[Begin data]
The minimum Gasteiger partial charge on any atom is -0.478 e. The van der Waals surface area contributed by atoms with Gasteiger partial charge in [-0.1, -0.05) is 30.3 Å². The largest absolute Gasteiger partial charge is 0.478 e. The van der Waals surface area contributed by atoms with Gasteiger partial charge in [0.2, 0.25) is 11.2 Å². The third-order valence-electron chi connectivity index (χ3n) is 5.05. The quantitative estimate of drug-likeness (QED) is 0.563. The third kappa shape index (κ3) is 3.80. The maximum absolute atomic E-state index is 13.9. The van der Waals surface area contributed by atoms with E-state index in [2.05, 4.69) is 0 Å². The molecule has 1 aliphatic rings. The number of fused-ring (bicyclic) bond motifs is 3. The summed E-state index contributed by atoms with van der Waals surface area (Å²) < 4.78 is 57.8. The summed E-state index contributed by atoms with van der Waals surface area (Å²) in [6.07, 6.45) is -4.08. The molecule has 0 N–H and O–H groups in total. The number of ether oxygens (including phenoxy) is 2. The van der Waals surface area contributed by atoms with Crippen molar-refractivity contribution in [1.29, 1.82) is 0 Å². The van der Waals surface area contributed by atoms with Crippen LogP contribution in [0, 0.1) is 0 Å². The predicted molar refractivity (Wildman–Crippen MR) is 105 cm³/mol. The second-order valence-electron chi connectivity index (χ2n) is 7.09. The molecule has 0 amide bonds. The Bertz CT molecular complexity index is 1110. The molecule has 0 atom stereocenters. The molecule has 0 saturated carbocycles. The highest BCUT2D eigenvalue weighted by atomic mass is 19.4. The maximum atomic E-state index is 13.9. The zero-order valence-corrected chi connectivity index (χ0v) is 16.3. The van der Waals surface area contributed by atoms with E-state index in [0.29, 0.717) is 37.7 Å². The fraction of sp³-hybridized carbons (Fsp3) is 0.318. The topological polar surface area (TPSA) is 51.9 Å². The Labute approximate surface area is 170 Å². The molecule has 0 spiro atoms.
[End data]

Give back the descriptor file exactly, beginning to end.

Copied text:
The minimum Gasteiger partial charge on any atom is -0.478 e. The van der Waals surface area contributed by atoms with Gasteiger partial charge in [-0.1, -0.05) is 30.3 Å². The largest absolute Gasteiger partial charge is 0.478 e. The van der Waals surface area contributed by atoms with Gasteiger partial charge in [0.2, 0.25) is 11.2 Å². The third-order valence-electron chi connectivity index (χ3n) is 5.05. The quantitative estimate of drug-likeness (QED) is 0.563. The third kappa shape index (κ3) is 3.80. The maximum absolute atomic E-state index is 13.9. The van der Waals surface area contributed by atoms with E-state index in [2.05, 4.69) is 0 Å². The molecule has 1 aliphatic rings. The number of fused-ring (bicyclic) bond motifs is 3. The summed E-state index contributed by atoms with van der Waals surface area (Å²) < 4.78 is 57.8. The summed E-state index contributed by atoms with van der Waals surface area (Å²) in [6.07, 6.45) is -4.08. The molecule has 0 N–H and O–H groups in total. The number of ether oxygens (including phenoxy) is 2. The van der Waals surface area contributed by atoms with Crippen molar-refractivity contribution in [1.29, 1.82) is 0 Å². The van der Waals surface area contributed by atoms with Crippen LogP contribution in [0, 0.1) is 0 Å². The predicted molar refractivity (Wildman–Crippen MR) is 105 cm³/mol. The second-order valence-electron chi connectivity index (χ2n) is 7.09. The molecule has 0 amide bonds. The Bertz CT molecular complexity index is 1110. The molecule has 0 atom stereocenters. The molecule has 0 saturated carbocycles. The highest BCUT2D eigenvalue weighted by atomic mass is 19.4. The maximum atomic E-state index is 13.9. The zero-order valence-corrected chi connectivity index (χ0v) is 16.3. The van der Waals surface area contributed by atoms with E-state index in [0.29, 0.717) is 37.7 Å². The fraction of sp³-hybridized carbons (Fsp3) is 0.318. The topological polar surface area (TPSA) is 51.9 Å². The Labute approximate surface area is 170 Å². The molecule has 0 spiro atoms.